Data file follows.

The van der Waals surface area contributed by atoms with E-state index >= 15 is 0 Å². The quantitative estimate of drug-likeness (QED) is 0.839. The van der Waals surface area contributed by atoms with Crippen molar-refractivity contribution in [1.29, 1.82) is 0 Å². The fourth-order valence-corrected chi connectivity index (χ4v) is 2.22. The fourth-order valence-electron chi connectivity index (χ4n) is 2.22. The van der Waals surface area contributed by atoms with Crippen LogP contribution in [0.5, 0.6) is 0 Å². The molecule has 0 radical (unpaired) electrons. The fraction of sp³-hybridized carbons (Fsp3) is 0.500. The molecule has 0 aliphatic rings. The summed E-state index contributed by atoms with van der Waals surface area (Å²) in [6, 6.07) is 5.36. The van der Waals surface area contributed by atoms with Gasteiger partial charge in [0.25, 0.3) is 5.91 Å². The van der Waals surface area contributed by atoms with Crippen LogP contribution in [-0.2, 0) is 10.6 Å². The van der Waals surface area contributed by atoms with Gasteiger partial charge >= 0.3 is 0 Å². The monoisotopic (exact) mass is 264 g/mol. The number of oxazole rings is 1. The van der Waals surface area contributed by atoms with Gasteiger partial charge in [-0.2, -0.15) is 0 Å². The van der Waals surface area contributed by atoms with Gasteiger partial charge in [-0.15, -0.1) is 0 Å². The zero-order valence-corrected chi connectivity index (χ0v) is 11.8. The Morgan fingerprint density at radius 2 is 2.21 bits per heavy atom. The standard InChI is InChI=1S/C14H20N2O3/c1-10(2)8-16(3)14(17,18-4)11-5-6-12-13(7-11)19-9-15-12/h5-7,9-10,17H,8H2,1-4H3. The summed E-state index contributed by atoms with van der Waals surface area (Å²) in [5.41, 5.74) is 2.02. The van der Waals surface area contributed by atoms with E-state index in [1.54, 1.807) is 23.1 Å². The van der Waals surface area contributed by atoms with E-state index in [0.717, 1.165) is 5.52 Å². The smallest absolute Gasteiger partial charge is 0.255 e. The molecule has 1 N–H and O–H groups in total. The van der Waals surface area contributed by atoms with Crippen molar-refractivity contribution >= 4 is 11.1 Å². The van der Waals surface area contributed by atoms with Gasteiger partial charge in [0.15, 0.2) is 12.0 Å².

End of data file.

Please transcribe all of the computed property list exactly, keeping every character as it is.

The van der Waals surface area contributed by atoms with E-state index >= 15 is 0 Å². The quantitative estimate of drug-likeness (QED) is 0.839. The van der Waals surface area contributed by atoms with Crippen molar-refractivity contribution in [1.29, 1.82) is 0 Å². The fourth-order valence-corrected chi connectivity index (χ4v) is 2.22. The fourth-order valence-electron chi connectivity index (χ4n) is 2.22. The van der Waals surface area contributed by atoms with Crippen LogP contribution in [0.5, 0.6) is 0 Å². The molecule has 0 radical (unpaired) electrons. The fraction of sp³-hybridized carbons (Fsp3) is 0.500. The molecule has 0 aliphatic rings. The summed E-state index contributed by atoms with van der Waals surface area (Å²) in [6, 6.07) is 5.36. The van der Waals surface area contributed by atoms with Gasteiger partial charge in [0.25, 0.3) is 5.91 Å². The van der Waals surface area contributed by atoms with Crippen LogP contribution in [-0.2, 0) is 10.6 Å². The van der Waals surface area contributed by atoms with Gasteiger partial charge >= 0.3 is 0 Å². The monoisotopic (exact) mass is 264 g/mol. The number of oxazole rings is 1. The van der Waals surface area contributed by atoms with Gasteiger partial charge in [-0.2, -0.15) is 0 Å². The van der Waals surface area contributed by atoms with Gasteiger partial charge in [-0.15, -0.1) is 0 Å². The zero-order valence-corrected chi connectivity index (χ0v) is 11.8. The Morgan fingerprint density at radius 2 is 2.21 bits per heavy atom. The standard InChI is InChI=1S/C14H20N2O3/c1-10(2)8-16(3)14(17,18-4)11-5-6-12-13(7-11)19-9-15-12/h5-7,9-10,17H,8H2,1-4H3. The summed E-state index contributed by atoms with van der Waals surface area (Å²) in [5.41, 5.74) is 2.02. The van der Waals surface area contributed by atoms with E-state index in [1.54, 1.807) is 23.1 Å². The van der Waals surface area contributed by atoms with E-state index in [0.717, 1.165) is 5.52 Å². The smallest absolute Gasteiger partial charge is 0.255 e. The molecule has 1 N–H and O–H groups in total. The van der Waals surface area contributed by atoms with Crippen molar-refractivity contribution >= 4 is 11.1 Å². The van der Waals surface area contributed by atoms with Gasteiger partial charge in [0.15, 0.2) is 12.0 Å².